If you’re on staff at a church your job is essentially to be a volunteer specialist.
And while volumes have been written on building and leading volunteer organizations, below are four simple (while not easy) principles that should be at the foundation of your philosophy of volunteerism.
1. Your job is to lead others to do the ministry
It’s amazing to me how many times people in ministry forget basic principles the scriptures teach; for instance that the job of the Church Staff is to “prepare God’s people for works of service,” (Ephesians 4:11-13). As a Church Staff Member no job should be beneath you, but at the same time you shouldn’t do every job either. In hiring too many staff to do the ministry there is a danger of robbing the church of the opportunity of being the church, and the church staff members of their God ordained role.
2. Think people first, roles second
Our tendency is to fill roles. We need so many volunteers in the children’s ministry to have the correct child to adult ratio, or greeters on campus, or people directing traffic in the parking lot. The list goes on and on. In fact I’ve even seen some church staff members become possessive of and selfish about their volunteers for fear of losing them to another ministry in the church. What if we actually looked at how people are gifted, what they are passionate about, and where they should be serving according to where God wants them as opposed to filling boxes on an org. chart or magic ratios that we’ve come up with?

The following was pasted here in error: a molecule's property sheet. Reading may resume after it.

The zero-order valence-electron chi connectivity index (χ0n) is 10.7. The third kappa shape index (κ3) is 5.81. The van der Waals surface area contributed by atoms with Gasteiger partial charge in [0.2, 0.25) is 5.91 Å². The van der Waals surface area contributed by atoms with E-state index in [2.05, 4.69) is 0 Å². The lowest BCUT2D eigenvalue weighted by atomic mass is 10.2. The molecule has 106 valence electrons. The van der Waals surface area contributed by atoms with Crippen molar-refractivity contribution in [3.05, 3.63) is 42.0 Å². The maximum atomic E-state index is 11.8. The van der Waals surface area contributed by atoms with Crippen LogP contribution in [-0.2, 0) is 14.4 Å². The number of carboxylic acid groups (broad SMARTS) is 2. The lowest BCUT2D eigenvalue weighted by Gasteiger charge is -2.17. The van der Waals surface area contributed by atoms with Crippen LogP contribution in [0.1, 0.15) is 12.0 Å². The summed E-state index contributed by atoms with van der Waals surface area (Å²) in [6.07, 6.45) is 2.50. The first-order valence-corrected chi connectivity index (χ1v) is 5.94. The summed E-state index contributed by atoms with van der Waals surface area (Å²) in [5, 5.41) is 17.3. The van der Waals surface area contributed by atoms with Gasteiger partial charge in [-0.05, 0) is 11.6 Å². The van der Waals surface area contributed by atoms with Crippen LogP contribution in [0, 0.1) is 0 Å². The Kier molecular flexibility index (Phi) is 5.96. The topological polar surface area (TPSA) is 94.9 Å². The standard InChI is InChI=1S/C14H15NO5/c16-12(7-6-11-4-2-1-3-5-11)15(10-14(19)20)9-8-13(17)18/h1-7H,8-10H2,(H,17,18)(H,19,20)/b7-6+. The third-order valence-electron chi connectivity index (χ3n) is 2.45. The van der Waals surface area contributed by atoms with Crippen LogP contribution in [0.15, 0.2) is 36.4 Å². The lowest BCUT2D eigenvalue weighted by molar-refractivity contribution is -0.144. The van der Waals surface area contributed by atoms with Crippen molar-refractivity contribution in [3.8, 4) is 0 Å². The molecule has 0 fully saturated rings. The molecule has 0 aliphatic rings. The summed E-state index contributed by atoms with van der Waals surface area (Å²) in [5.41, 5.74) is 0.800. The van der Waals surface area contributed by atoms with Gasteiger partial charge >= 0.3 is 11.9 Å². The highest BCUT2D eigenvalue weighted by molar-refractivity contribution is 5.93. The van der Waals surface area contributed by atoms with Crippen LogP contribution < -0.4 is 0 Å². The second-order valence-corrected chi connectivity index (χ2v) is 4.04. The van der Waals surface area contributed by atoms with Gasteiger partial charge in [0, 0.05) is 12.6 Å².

3. Volunteering is Discipleship
Almost 20 years later, it is still a vivid memory for me to this day, it was the first time I led a Jr. High Small Group. I was scared to death. Not because they were Jr. Highers, but because I had to be prepared, I had to be further down the road than them and know what I was talking about. I grew so much by leading that Small Group. I think we forget how much spiritual growth takes place as a result of volunteering. Instead of viewing volunteering as filling roles to run a church, volunteering should be viewed as a part of the spiritual pathway of our churches. It’s a subtle yet significant shift that needs to be made in our thinking for the sake of the spiritual formation of the people that have been entrusted to us.
4. Leadership is more caught than taught
So never do ministry alone! Take people with you. Let them see how you interact with teams, make decisions, and lead behind closed doors. Give them access to meetings and people they would never get on their own. Then give them permission to ask questions about what they saw. These could be some of your best coaching opportunities that come up!
Posted in Volunteers